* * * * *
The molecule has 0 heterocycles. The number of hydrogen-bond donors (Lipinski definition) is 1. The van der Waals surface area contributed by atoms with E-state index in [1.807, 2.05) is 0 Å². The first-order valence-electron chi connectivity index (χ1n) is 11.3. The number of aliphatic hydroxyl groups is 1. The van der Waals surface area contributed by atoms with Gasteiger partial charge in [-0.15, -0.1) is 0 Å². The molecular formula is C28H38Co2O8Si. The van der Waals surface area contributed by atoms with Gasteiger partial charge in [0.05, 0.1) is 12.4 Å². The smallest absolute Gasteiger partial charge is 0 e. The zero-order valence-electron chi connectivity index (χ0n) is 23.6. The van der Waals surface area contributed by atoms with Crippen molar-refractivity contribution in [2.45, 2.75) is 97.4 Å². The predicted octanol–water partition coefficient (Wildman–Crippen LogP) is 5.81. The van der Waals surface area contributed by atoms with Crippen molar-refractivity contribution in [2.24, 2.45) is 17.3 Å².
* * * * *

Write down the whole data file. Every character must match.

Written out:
The molecule has 0 heterocycles. The number of hydrogen-bond donors (Lipinski definition) is 1. The van der Waals surface area contributed by atoms with E-state index in [1.807, 2.05) is 0 Å². The first-order valence-electron chi connectivity index (χ1n) is 11.3. The number of aliphatic hydroxyl groups is 1. The van der Waals surface area contributed by atoms with Gasteiger partial charge in [-0.15, -0.1) is 0 Å². The molecular formula is C28H38Co2O8Si. The van der Waals surface area contributed by atoms with Gasteiger partial charge in [0.05, 0.1) is 12.4 Å². The smallest absolute Gasteiger partial charge is 0 e. The zero-order valence-electron chi connectivity index (χ0n) is 23.6. The van der Waals surface area contributed by atoms with Crippen molar-refractivity contribution in [2.45, 2.75) is 97.4 Å². The predicted octanol–water partition coefficient (Wildman–Crippen LogP) is 5.81. The van der Waals surface area contributed by atoms with Crippen molar-refractivity contribution in [2.24, 2.45) is 17.3 Å².